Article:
More than anything, though, as the intention now is with this blog, I’m looking to focus more on the Open Book Theatre model, and how it affects process and product. Nick spent a couple of hours with the cast in the week going through the budget spreadsheets in great detail, and the cast seem to be enthusiastic about having the opportunity to watch the financial status of the production regularly. This has also led to lots of conversations in breaks about various experiences that have been had on the fringe in the past which continue to drive us to encourage reputable small scale fringe companies to adopt the model. Word is beginning to spread now, and hopefully over the next few years the fringe will split in two – those who run an Open Book model, and those who don’t.

There were some critical responses to our new model in The Stage after news broke in the spring this year in that publication about Open Book Theatre. One of the chief points that was made by other companies was that they had been running with an open book for many years. There is a very important difference, though, in as much as those who do open their books (which is still admirable in comparison to those companies who do not) do so at the end of a production, not during the rehearsals and run of the production.

This is a serious point for us. We believe that there is a profound difference between showing the people involved in a production how the money was spent after the event, and involving them actively in the process of the spending of the money. The latter allows the people involved to feel secure in the rehearsal room knowing that there is transparency, and also allows them to contribute to the profitability of the production by actively engaging in the spending/spending control process.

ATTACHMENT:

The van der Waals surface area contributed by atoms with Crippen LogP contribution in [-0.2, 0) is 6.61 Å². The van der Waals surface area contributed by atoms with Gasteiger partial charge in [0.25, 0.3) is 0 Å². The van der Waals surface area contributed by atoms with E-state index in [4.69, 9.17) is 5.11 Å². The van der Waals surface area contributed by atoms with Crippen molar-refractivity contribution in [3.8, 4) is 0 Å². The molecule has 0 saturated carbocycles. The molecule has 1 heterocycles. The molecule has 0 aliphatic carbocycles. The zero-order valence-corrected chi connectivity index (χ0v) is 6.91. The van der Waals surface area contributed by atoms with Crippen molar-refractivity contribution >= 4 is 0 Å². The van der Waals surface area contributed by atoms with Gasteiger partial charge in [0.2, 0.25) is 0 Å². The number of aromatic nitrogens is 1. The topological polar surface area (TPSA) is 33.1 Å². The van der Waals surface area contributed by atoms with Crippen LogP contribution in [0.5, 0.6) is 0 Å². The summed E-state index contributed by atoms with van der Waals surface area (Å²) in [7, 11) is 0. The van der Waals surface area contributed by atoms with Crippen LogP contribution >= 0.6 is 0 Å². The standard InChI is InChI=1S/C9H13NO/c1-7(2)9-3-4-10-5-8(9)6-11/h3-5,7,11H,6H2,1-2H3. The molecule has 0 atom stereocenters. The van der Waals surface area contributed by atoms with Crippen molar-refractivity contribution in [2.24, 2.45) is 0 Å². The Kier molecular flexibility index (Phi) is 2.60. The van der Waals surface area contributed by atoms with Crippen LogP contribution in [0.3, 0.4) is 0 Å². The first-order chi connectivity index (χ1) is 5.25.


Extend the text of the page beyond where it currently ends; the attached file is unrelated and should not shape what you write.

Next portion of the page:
If you’d like to know how well Open Book Theatre works, I took a moment to think about this during the week: in the course of just one year as a company with no finances and no resources, we now carry proper insurance, pay our actors a decent upfront contribution towards their travel expenses, give them decent contracts which protact all of us and our working conditions, and we have thus far still been able to make our profit share shows turn a profit, which is shared between all as agreed. We also have one of our shows playing another venue this Christmas, the Just So Stories playing at Trestle Arts Base, which is not profit share but an upfront straight payment to all involved, with a proper contract. Who knows how quickly we’ll be able to move towards using full Equity contracts for our performers? Not long, we hope.

That’s a long way for a company to come in just one year, from nowhere. Is it just because of the Open Book Theatre model? Of course not. It’s also due to an incredible amount of hard work, without which any production or company will not be successful. Believe me, initially Open Book Theatre is a lot of hard work. My question this week is this: Is there anything really worth doing in this world that isn’t?

As always, we encourage you to join us and the other companies who are beginning to work using this model. People are finding out about it, and pretty soon actors may be asking you some serious, knowledgeable questions about the finances and conditions your production, and basing their choices on your answers.

Any questions or comments, you can always reach me on rafe.beckley@redtabletheatre.com